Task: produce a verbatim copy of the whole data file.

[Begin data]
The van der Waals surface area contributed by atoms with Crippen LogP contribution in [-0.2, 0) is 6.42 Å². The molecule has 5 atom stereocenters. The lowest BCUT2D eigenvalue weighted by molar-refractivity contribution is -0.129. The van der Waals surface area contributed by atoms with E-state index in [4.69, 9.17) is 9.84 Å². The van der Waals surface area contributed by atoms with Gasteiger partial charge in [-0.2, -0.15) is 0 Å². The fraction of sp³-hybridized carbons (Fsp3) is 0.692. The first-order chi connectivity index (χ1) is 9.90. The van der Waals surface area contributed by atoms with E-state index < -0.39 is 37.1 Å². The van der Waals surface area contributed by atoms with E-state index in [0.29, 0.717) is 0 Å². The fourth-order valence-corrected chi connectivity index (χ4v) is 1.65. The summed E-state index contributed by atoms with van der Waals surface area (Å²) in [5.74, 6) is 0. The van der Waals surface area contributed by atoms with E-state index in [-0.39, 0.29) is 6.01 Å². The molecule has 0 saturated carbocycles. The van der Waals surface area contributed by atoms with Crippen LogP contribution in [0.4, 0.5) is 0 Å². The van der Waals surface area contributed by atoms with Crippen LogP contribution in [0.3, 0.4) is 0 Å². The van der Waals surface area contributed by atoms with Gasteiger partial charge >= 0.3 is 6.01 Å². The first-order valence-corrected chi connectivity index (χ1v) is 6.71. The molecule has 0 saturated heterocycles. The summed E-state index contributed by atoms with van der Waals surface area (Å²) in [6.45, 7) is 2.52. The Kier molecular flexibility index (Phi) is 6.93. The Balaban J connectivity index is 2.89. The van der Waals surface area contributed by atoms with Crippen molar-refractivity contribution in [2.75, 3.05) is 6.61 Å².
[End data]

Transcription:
The van der Waals surface area contributed by atoms with Crippen LogP contribution in [-0.2, 0) is 6.42 Å². The molecule has 5 atom stereocenters. The lowest BCUT2D eigenvalue weighted by molar-refractivity contribution is -0.129. The van der Waals surface area contributed by atoms with E-state index in [4.69, 9.17) is 9.84 Å². The van der Waals surface area contributed by atoms with Gasteiger partial charge in [-0.2, -0.15) is 0 Å². The fraction of sp³-hybridized carbons (Fsp3) is 0.692. The first-order chi connectivity index (χ1) is 9.90. The van der Waals surface area contributed by atoms with E-state index < -0.39 is 37.1 Å². The van der Waals surface area contributed by atoms with E-state index in [0.29, 0.717) is 0 Å². The fourth-order valence-corrected chi connectivity index (χ4v) is 1.65. The summed E-state index contributed by atoms with van der Waals surface area (Å²) in [5.74, 6) is 0. The van der Waals surface area contributed by atoms with E-state index in [-0.39, 0.29) is 6.01 Å². The molecule has 0 saturated carbocycles. The van der Waals surface area contributed by atoms with Crippen LogP contribution in [0.4, 0.5) is 0 Å². The van der Waals surface area contributed by atoms with Crippen LogP contribution in [0.3, 0.4) is 0 Å². The van der Waals surface area contributed by atoms with Gasteiger partial charge >= 0.3 is 6.01 Å². The first-order valence-corrected chi connectivity index (χ1v) is 6.71. The molecule has 0 saturated heterocycles. The summed E-state index contributed by atoms with van der Waals surface area (Å²) in [6.45, 7) is 2.52. The Kier molecular flexibility index (Phi) is 6.93. The Balaban J connectivity index is 2.89. The van der Waals surface area contributed by atoms with Crippen molar-refractivity contribution in [2.75, 3.05) is 6.61 Å².